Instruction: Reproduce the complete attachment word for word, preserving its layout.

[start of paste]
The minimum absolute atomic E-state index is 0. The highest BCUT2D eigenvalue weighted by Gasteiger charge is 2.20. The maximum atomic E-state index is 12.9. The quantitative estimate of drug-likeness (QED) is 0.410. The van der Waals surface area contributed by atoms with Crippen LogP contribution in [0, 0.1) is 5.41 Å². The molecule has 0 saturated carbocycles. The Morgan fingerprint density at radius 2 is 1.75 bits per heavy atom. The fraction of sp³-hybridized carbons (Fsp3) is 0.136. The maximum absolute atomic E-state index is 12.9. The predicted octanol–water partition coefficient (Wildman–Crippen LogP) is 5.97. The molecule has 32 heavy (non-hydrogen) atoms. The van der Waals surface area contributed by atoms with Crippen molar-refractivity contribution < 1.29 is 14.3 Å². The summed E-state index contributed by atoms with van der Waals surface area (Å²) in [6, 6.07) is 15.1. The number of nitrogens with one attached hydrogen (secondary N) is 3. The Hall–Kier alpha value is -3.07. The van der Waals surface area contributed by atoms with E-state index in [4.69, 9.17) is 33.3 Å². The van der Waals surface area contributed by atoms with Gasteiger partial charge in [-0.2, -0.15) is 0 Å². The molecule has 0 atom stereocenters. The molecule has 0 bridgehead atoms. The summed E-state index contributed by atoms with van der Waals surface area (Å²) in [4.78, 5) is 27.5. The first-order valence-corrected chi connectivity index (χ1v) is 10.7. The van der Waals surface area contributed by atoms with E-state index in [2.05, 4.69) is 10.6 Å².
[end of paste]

The minimum absolute atomic E-state index is 0. The highest BCUT2D eigenvalue weighted by Gasteiger charge is 2.20. The maximum atomic E-state index is 12.9. The quantitative estimate of drug-likeness (QED) is 0.410. The van der Waals surface area contributed by atoms with Crippen LogP contribution in [0, 0.1) is 5.41 Å². The molecule has 0 saturated carbocycles. The Morgan fingerprint density at radius 2 is 1.75 bits per heavy atom. The fraction of sp³-hybridized carbons (Fsp3) is 0.136. The maximum absolute atomic E-state index is 12.9. The predicted octanol–water partition coefficient (Wildman–Crippen LogP) is 5.97. The molecule has 32 heavy (non-hydrogen) atoms. The van der Waals surface area contributed by atoms with Crippen molar-refractivity contribution < 1.29 is 14.3 Å². The summed E-state index contributed by atoms with van der Waals surface area (Å²) in [6, 6.07) is 15.1. The number of nitrogens with one attached hydrogen (secondary N) is 3. The Hall–Kier alpha value is -3.07. The van der Waals surface area contributed by atoms with E-state index in [4.69, 9.17) is 33.3 Å². The van der Waals surface area contributed by atoms with Gasteiger partial charge in [-0.2, -0.15) is 0 Å². The molecule has 0 atom stereocenters. The molecule has 0 bridgehead atoms. The summed E-state index contributed by atoms with van der Waals surface area (Å²) in [4.78, 5) is 27.5. The first-order valence-corrected chi connectivity index (χ1v) is 10.7. The van der Waals surface area contributed by atoms with E-state index in [2.05, 4.69) is 10.6 Å².